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The Age - 'Foot-in-door disease'

Date: 04/11/2006
Words: 879
Source: AGEĀ  Section: My Career
Page: 19

Today's sales reps know a pushy approach will get them nowhere. By Josh Jennings.

'THAT was part of the problem with a lot of sales people including myself when I first started selling," says Sales Staff Australia owner John Lombard. "We were fed this Americanised Tom Hopkins garbage. Of course, we were young and we bought it all. So we went out and people hated us."

Who hasn't had a sour experience with a sales representative? But how accurate is the stereotype of the pushy sales rep today? Mr Lombard says 21st-century sales people can't expect to succeed with a foot-in-the-door approach, and this stereotype gives the wrong impression of what sales jobs involve.

"Twenty years ago, the training that was given to a lot of sales people was very American, and really not adaptable to Australian standards. It was also very confrontational, so the sales people were taught that the customer was the enemy, and the process of the sale was a battle."

This school of thought emphasised sales at any cost and encouraged sales people to ignore the customer's first two or three objections, Mr Lombard says.

"Sales people obviously developed pretty poor reputations," he says. "This is where they got their reputation for being pushy and obnoxious. All they were effectively doing was treating it as a battle."

According to Mr Lombard, today's sales people are trained to take a more positive approach.

"It's more about win-win. If you can help enough people get what they want, you'll get everything that you want. So don't focus on your budget and your agenda - which was definitely the focus 25 years ago.

"Customers can't actually be sold. All you can be in sales is an assistant buyer. You just can't get away with what you could 20 years ago. People will throw you out of their homes and offices."

Sales Central's southern region manager, Greg Austin, says sales people need to focus less on their quotas and more on understanding what the customers stand to gain from their products.

"Most sales people are still focused on their quota and telling people what they want, rather than looking after a customer and earning the right to be doing business."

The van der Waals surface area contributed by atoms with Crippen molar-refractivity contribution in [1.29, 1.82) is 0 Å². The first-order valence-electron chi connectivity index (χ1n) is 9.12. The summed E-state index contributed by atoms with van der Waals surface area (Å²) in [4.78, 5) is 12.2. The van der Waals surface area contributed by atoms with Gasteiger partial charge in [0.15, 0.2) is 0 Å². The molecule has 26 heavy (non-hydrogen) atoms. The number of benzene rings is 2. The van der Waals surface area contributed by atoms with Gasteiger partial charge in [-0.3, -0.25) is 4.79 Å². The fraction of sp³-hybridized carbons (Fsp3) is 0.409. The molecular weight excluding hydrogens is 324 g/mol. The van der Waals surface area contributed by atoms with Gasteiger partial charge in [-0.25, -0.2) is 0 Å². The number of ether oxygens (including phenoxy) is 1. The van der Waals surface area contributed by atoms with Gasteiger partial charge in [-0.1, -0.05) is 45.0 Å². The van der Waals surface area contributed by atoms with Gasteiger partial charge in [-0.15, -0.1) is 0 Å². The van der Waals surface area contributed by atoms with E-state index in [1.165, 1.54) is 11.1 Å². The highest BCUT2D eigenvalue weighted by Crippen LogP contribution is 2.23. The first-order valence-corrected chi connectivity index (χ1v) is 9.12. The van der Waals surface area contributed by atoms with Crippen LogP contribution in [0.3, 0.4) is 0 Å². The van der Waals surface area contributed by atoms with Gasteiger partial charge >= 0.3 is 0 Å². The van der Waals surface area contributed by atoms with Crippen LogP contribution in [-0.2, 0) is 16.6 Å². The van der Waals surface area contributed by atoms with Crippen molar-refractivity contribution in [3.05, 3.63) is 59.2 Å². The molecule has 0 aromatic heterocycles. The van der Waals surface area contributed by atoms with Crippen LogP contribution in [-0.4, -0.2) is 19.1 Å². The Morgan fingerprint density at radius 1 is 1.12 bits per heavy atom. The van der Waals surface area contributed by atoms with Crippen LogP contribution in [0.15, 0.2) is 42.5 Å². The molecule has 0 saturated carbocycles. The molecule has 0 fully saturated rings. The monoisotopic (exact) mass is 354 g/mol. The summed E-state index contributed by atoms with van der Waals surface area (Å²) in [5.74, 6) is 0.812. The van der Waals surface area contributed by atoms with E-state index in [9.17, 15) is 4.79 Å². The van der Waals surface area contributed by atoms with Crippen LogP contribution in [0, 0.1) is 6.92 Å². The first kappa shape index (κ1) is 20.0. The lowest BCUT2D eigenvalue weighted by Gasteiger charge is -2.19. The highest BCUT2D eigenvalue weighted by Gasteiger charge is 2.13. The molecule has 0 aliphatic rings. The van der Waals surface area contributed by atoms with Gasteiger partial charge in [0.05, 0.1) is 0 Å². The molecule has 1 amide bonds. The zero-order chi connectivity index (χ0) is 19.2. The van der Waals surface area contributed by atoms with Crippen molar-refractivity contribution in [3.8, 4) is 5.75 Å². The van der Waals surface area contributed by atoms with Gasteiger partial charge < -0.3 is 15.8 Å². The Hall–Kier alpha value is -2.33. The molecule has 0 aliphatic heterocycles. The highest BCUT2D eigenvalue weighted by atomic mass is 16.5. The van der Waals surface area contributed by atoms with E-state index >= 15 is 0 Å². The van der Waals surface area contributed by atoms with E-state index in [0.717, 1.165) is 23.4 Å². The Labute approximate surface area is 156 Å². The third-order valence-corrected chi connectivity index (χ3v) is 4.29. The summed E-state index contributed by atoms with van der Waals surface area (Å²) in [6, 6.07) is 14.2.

Andrew Aston, director of Morgan Consulting, says good research skills are the difference between a good and bad sales person.

"Someone that takes intimate product knowledge and is able to translate that into brokering solutions for businesses will succeed," he says. "This is where they make the transition from a sales person to a business person, or a sales professional as opposed to just a sales representative."

While intimate product knowledge is crucial, sales representatives best use it when they research the business that they are selling to, Mr Aston says. This enables them to identify a company's problems and work out how to solve them.

"They don't just talk about the product. They ask questions to understand the product and to understand how it can solve problems for businesses. The term 'solution sales' is one that's used a lot in the industry, and it's very much focusing on the solution that the business is seeking, and then brokering the right product for that solution."

Mr Aston says customers are becoming increasingly tired of transactional sales people who don't understand what they're selling and what sort of solution the customer is seeking.

"These people are getting eaten alive. People want to deal with sales professionals that have a greater level of sophistication, and they want to deal with people who are more expert, passionate and professional. The level of professionalism has increased considerably. Sales people don't have success by making more calls, they have success by making better calls - better-researched calls."

According to Mr Aston, the more passionate sales people are, the more likely they are to remain in the job. And a well-informed sales force is more likely to be passionate, he adds.

"If they only have a skin-deep knowledge, they're less likely to be passionate. Good sales people are often those that are enthusiasts and those that get in and get excited about the product. It's very hard for them to stay in their profession if they don't truly believe in or understand their product and customers," he says.

"Selling ballpoint pens might not seem very exciting, but if you go and research everything about a ballpoint pen - the different types of ink and how they're manufactured - suddenly you take a different perspective on the product you're selling. You can see a whole lot of sides that you didn't previously see."

Mr Austin says that the best way companies can assist their new sales recruits to identify the solutions that their business provides for customers is to get their recruits to speak directly with the customers.

"Research is talking to customers and potential customers, and getting those folk to talk about how they could use the product. A sales person will pick up on this information and use it to provide solutions, and that will have a positive impact on retention and sales.

"They need to do this to really genuinely understand what the value of their products and services is."

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